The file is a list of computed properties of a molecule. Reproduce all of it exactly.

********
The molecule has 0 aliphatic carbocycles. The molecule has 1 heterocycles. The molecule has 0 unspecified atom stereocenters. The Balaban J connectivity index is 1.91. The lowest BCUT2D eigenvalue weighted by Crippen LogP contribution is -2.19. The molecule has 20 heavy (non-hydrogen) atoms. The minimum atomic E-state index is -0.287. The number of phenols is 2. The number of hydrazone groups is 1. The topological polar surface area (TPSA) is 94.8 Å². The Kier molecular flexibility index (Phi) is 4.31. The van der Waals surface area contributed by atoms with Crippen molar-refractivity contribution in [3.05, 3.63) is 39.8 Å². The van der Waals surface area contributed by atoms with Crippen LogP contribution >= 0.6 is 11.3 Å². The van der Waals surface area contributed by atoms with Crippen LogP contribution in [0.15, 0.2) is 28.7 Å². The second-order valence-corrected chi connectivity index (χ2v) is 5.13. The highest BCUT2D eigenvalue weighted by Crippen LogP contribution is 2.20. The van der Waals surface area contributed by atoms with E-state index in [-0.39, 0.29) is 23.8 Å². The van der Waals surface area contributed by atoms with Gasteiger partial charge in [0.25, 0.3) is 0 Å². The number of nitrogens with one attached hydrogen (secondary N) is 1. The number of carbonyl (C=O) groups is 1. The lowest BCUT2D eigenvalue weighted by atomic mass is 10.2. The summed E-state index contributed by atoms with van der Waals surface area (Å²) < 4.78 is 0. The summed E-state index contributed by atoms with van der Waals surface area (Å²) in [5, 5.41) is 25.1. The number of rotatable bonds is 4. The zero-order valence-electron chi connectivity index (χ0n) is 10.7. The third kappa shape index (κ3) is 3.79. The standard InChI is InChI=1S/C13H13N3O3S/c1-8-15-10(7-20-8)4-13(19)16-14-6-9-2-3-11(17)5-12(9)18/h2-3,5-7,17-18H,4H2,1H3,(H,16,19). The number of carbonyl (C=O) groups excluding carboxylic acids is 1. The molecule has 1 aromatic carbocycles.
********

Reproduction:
The molecule has 0 aliphatic carbocycles. The molecule has 1 heterocycles. The molecule has 0 unspecified atom stereocenters. The Balaban J connectivity index is 1.91. The lowest BCUT2D eigenvalue weighted by Crippen LogP contribution is -2.19. The molecule has 20 heavy (non-hydrogen) atoms. The minimum atomic E-state index is -0.287. The number of phenols is 2. The number of hydrazone groups is 1. The topological polar surface area (TPSA) is 94.8 Å². The Kier molecular flexibility index (Phi) is 4.31. The van der Waals surface area contributed by atoms with Crippen molar-refractivity contribution in [3.05, 3.63) is 39.8 Å². The van der Waals surface area contributed by atoms with Crippen LogP contribution >= 0.6 is 11.3 Å². The van der Waals surface area contributed by atoms with Crippen LogP contribution in [0.15, 0.2) is 28.7 Å². The second-order valence-corrected chi connectivity index (χ2v) is 5.13. The highest BCUT2D eigenvalue weighted by Crippen LogP contribution is 2.20. The van der Waals surface area contributed by atoms with E-state index in [-0.39, 0.29) is 23.8 Å². The van der Waals surface area contributed by atoms with Gasteiger partial charge in [0.25, 0.3) is 0 Å². The number of nitrogens with one attached hydrogen (secondary N) is 1. The number of carbonyl (C=O) groups is 1. The lowest BCUT2D eigenvalue weighted by atomic mass is 10.2. The summed E-state index contributed by atoms with van der Waals surface area (Å²) < 4.78 is 0. The summed E-state index contributed by atoms with van der Waals surface area (Å²) in [5, 5.41) is 25.1. The number of rotatable bonds is 4. The zero-order valence-electron chi connectivity index (χ0n) is 10.7. The third kappa shape index (κ3) is 3.79. The standard InChI is InChI=1S/C13H13N3O3S/c1-8-15-10(7-20-8)4-13(19)16-14-6-9-2-3-11(17)5-12(9)18/h2-3,5-7,17-18H,4H2,1H3,(H,16,19). The number of carbonyl (C=O) groups excluding carboxylic acids is 1. The molecule has 1 aromatic carbocycles.